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Sash Window Heat Transfer

Sash Window Heat transfer and your windows

You know how it feels when you’re sitting in a room with a window and the sun is shining in. The air around you feels warm, maybe even hot. But have you ever wondered how that heat gets into the room? It has to do with something called heat transfer.

Windows are a very important part of any home. They let in light and air, and can be a great way to save on energy costs. But did you know that windows also play a big role in heat transfer?Heat transfer is the process of heat moving from one place to another. In the case of windows, heat transfer happens when the sun’s rays hit the glass. The glass then absorbs the heat and transfers it into the house. This can be a good thing or a bad thing, depending on the time of year. In the winter, you want the heat to stay inside your house. But in the summer, you don’t want your house to get too hot. The difference between inside and outside temperatures makes some level of heat transfer inevitable. It’s the job of windows to reduce this transfer

What is heat transfer?

Windows are a big part of your home’s insulation system. They keep the heat in during the winter and the cool air in during the summer. But how do they do that?

Windows work by controlling heat transfer. Heat transfer is the movement of heat from one place to another. There are three ways that heat can be transferred: conduction, convection, and radiation.

  • Conduction is the transfer of heat through solid materials.
  • Convection is the transfer of heat through liquids and gases.
  • Radiation is the transfer of heat through waves, like light waves or sound waves.

More heat transfer defintions

Heat flux is a measure of the rate of heat flow through a material. The more resistant to heat a window material is the less the heat flux.

Newton’s law of cooling states that the rate of heat loss of an object is proportional to the difference in temperature between the object and its surroundings. Barriers and materials that resist heat transfer help to ensure there is less transfer between the inside and outside of windows.

More about the three types of heat transfer: conduction, convection, and radiation.

Conduction is the transfer of heat through a material by molecular collisions. The molecules on the hot side of the material vibrate more, and these vibrations are transferred to the molecules on the cold side of the material. The more dense a material is, the better it conducts heat.

Convection is the transfer of heat by moving fluids. Hot fluids rise and cold fluids sink, so when fluids are heated they become less dense and rise. This movement of fluids creates convection currents that help to transfer heat evenly throughout an area.

Radiation is the transfer of heat by electromagnetic waves. All objects emit radiation, but hot objects emit more radiation than cold objects. Radiation can travel through a vacuum, so it can be used to transfer heat even in space!

How to calculate heat loss/gain through a window

If you’re interested in understanding heat transfer in windows, there are a few key points to know. One is how to calculate heat loss/gain through a window.

There are three main factors that affect heat transfer through windows: the conduction, the convection, and the radiation. To calculate the heat loss/gain, you need to know the U-value and the R-value of the window. The U-value is a measure of how well the window conducts heat – the lower the number, the better. The R-value is a measure of how well the window resists heat flow – again, the higher the number, the better.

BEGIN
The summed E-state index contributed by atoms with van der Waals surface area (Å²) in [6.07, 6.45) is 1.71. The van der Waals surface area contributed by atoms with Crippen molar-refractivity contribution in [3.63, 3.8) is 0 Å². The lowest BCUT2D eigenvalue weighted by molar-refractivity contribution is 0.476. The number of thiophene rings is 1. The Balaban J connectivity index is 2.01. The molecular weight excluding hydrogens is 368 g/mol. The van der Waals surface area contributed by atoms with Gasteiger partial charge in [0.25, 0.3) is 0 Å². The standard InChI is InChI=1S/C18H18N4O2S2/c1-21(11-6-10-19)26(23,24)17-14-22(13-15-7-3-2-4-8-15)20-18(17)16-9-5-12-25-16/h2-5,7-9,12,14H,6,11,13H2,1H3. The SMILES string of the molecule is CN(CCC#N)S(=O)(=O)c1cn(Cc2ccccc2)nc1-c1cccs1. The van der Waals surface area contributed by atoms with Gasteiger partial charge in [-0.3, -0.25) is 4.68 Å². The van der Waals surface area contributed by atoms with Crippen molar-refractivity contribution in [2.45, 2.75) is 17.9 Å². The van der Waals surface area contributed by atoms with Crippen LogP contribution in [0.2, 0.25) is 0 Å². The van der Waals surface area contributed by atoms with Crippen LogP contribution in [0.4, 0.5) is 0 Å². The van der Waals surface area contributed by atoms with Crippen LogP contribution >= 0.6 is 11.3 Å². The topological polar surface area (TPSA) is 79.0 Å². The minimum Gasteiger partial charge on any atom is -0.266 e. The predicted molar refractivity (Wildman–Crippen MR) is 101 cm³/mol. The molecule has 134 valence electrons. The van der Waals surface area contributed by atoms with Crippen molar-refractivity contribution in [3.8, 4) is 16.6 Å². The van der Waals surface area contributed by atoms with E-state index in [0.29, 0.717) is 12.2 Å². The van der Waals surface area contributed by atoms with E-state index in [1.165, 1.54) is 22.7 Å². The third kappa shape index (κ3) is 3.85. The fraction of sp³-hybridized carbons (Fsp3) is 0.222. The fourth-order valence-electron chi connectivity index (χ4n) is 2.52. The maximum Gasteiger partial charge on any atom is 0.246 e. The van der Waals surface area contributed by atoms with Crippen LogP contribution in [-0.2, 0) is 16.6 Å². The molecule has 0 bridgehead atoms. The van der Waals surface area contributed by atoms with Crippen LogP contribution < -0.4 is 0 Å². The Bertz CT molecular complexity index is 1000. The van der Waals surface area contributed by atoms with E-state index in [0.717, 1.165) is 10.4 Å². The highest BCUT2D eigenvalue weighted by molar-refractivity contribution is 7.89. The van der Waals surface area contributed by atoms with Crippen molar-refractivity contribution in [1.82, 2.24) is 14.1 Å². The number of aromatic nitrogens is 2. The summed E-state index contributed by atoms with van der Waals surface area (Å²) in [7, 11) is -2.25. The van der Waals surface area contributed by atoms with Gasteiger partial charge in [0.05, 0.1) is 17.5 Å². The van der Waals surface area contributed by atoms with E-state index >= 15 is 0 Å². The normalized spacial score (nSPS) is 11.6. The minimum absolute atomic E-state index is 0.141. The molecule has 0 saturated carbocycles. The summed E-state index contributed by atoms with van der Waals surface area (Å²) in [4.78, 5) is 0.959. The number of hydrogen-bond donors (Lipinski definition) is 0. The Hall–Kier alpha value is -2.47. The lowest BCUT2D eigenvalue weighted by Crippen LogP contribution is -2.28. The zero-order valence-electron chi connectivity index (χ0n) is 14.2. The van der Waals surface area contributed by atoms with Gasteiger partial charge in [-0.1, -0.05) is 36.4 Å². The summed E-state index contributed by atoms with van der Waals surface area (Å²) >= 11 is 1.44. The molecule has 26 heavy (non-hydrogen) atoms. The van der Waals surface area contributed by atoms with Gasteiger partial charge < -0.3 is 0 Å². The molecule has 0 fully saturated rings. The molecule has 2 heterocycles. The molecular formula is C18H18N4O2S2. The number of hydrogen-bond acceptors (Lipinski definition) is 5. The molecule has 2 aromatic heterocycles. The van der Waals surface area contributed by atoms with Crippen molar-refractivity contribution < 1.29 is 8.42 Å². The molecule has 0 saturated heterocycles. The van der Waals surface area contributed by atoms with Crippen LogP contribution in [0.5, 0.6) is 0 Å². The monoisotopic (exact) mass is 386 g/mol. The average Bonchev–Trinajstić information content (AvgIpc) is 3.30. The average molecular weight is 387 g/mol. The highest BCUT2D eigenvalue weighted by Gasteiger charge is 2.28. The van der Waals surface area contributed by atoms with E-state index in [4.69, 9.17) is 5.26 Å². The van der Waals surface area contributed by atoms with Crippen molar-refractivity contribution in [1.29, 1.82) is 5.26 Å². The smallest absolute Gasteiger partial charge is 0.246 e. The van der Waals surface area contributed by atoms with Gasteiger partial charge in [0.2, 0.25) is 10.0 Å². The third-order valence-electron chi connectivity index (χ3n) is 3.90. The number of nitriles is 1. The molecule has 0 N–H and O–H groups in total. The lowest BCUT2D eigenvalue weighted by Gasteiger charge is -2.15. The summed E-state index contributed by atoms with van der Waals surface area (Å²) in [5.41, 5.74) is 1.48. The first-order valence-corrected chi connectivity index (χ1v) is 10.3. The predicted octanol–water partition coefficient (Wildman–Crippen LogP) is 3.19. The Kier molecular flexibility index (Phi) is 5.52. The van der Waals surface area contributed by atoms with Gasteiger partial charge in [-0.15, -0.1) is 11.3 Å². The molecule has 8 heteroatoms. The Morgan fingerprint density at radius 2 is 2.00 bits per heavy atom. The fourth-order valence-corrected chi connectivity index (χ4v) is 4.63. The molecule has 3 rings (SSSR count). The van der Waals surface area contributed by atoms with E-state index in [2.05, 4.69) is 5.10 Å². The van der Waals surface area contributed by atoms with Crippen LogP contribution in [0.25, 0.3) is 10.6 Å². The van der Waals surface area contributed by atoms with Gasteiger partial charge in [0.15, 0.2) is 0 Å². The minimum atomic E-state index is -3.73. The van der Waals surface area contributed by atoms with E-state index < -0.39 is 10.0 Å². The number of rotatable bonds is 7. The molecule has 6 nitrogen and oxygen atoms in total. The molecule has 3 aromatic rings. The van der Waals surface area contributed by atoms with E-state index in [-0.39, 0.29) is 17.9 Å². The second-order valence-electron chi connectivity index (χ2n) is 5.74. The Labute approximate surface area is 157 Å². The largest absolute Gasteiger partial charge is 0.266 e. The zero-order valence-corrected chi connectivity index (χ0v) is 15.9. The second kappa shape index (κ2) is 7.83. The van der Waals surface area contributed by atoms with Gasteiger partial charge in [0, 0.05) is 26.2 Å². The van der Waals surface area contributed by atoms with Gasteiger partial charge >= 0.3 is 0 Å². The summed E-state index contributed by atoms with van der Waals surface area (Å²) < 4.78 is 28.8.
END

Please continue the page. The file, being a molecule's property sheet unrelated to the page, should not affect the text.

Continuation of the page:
You can use these values to calculate the heat loss/gain by multiplying them together and then dividing by the area of the window. This will give you an idea of how much heat is being lost or gained through your windows.

U value/R value

This is an important concept to understand in order to determine how effective a window will be in keeping heat inside or outside of a building.

U value is a measure of the rate of heat transfer through a material. The lower the U value, the better the material is at insulating. R value is the inverse of U value – it measures resistance to heat flow. So, the higher the R value, the better the material is at insulating.


SHGC stands for Solar Heat Gain Coefficient and is a measure of how well a window blocks heat from the sun. The lower the SHGC, the less heat that comes through the window. This is important to know because it can help you choose the right windows for your home or office.

In hot weather, you’ll want to choose windows with a low SHGC to keep your home cool. In cold weather, you may want windows with a higher SHGC to let in more solar heat and help warm your home. Hard in the UK when we experience both.


VT is the total heat transfer coefficient of a window assembly. It’s made up of the U-factor, solar heat gain coefficient (SHGC), and air leakage rate (ALR). The lower the VT, the better a window is at insulating against heat transfer.

What are some ways to reduce heat transfer in windows?

Some ways to reduce heat transfer in windows are to use low-e coatings, argon gas fills, and/or krypton gas fills. Low-e coatings reflect heat back into the room, argon gas fills reduce heat transfer by convection, and krypton gas fills reduce heat transfer by conduction.


You can also reduce the amount of heat that escapes by using window treatments. Curtains and blinds will help to keep the heat inside your house in the winter and out in the summer. You can also buy windows that have special coatings that help to reflect heat back into your house. These are called “low-e” windows.

So now you know a little bit about how heat transfer works in windows. Keep this in mind next time you’re shopping for new windows or trying to keep your house at just the right temperature!


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